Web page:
Iranian foreign minister Hossein Amirabdollahian said on Wednesday that he “welcomed” further initiatives to negotiate a return to the Joint Comprehensive Plan of Action, or JCPOA, the 2015 nuclear deal that saw the United States and other signatories lift sanctions on Tehran in exchange for sharp limits on nuclear enrichment.
“Iran welcomes the continuation of diplomacy and negotiations,” Amirabdollahian reportedly told European Union High Representative for Foreign Affairs Josep Borrell, the international organization’s highest-ranking diplomat, according to Iranian state media. The conversation came one day after Borrell proposed a new text for the agreement, which he said reflected “the determination of all … to ensure [the JCPOA’s] sustainability, including the commitment of President Joe Biden and U.S. assurances in this regard.”
Abdollahian and other Iranian officials soon indicated that they viewed Borrell’s proposal positively. The U.S. Department of State acknowledged the proposal but did not immediately comment, claiming on Tuesday that it was still reviewing it and would soon have a response.
“The United States always states that it wants an agreement, so this approach should be seen in the agreement and in practice,” Amirabdollahian said, presumably referring to the impasse between U.S. and Iranian negotiators, which has persisted for several months amid mutual acrimony. Although the basic agreement—sanctions relief in exchange for a rollback in enrichment capacity—is broadly agreed upon by both sides, the Iranian side has insisted on the removal of the Islamic Revolutionary Guard Corps (IRGC) from the U.S. list of foreign terrorist organizations, which President Joe Biden has refused to allow.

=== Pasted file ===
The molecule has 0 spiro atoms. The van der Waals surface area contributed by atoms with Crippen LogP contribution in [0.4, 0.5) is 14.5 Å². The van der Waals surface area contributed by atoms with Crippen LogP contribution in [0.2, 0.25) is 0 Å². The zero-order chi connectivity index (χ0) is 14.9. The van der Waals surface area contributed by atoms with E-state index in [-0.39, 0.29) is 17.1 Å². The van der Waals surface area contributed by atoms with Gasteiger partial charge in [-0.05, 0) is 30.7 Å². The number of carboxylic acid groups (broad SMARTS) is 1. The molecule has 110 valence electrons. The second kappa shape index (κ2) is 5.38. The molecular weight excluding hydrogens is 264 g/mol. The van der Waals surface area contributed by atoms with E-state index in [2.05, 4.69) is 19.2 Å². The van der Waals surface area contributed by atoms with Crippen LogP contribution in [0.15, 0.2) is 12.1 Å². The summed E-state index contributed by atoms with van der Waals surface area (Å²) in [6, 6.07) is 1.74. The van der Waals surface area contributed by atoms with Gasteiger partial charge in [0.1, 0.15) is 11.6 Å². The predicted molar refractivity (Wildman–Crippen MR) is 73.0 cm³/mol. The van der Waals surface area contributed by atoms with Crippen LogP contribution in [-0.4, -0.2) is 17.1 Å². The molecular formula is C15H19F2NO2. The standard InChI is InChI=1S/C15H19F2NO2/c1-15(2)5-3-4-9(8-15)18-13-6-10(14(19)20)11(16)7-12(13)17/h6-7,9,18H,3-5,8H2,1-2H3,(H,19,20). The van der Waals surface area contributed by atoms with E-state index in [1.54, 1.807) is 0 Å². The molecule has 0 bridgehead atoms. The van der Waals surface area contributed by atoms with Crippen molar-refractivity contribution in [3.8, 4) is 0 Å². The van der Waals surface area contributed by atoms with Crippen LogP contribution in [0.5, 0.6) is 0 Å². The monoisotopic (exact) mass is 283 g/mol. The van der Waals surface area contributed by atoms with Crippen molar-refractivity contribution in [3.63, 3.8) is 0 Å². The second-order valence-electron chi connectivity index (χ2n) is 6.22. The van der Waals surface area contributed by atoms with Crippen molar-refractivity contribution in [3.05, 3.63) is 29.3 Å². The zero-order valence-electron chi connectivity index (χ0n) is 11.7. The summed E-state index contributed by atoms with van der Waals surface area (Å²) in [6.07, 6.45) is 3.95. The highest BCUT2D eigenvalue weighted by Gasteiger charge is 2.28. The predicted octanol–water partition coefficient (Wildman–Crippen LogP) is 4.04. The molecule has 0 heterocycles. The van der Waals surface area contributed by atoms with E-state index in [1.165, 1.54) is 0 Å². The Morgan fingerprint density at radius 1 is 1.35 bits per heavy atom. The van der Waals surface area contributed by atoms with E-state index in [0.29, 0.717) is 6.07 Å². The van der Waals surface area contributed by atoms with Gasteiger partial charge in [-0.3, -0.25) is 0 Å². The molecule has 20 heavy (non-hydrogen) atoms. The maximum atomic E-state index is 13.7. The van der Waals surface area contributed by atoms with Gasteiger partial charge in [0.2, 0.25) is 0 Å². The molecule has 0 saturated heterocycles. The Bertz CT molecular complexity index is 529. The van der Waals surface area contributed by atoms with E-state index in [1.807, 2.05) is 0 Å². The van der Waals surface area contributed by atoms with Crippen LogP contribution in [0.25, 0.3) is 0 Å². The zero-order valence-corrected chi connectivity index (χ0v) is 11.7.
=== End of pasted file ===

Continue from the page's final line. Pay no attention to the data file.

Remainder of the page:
The JCPOA functioned as intended from 2015 until 2018, when former President Donald Trump unilaterally withdrew from the agreement and re-imposed “maximum pressure” sanctions on Iran. Although the sanctions damaged Iran’s economy, it soon resumed high-level uranium enrichment and is thought to now have enough highly-enriched uranium for a nuclear weapon.
Both Biden and Iranian president Ebrahim Raisi have publicly vowed to return to the deal if the other side would agree to do so as well, but both have also insisted that they would be willing to abandon it if their conditions are not met. In an interview with an Israeli television channel, Biden explicitly claimed in mid-July that he would rather see the deal fail than concede to Iran on the issue of the IRGC—a statement that Iranian officials swiftly denounced.
“If [the] window of diplomacy is still open, that’s because of Iran’s dynamic initiatives,” Amirabdollahian wrote on Twitter. “[Biden] cannot impose US’ one-sided views through accusation [and] sanction. Diplomacy is not a one-way street.”
Trevor Filseth is a current and foreign affairs writer for the National Interest.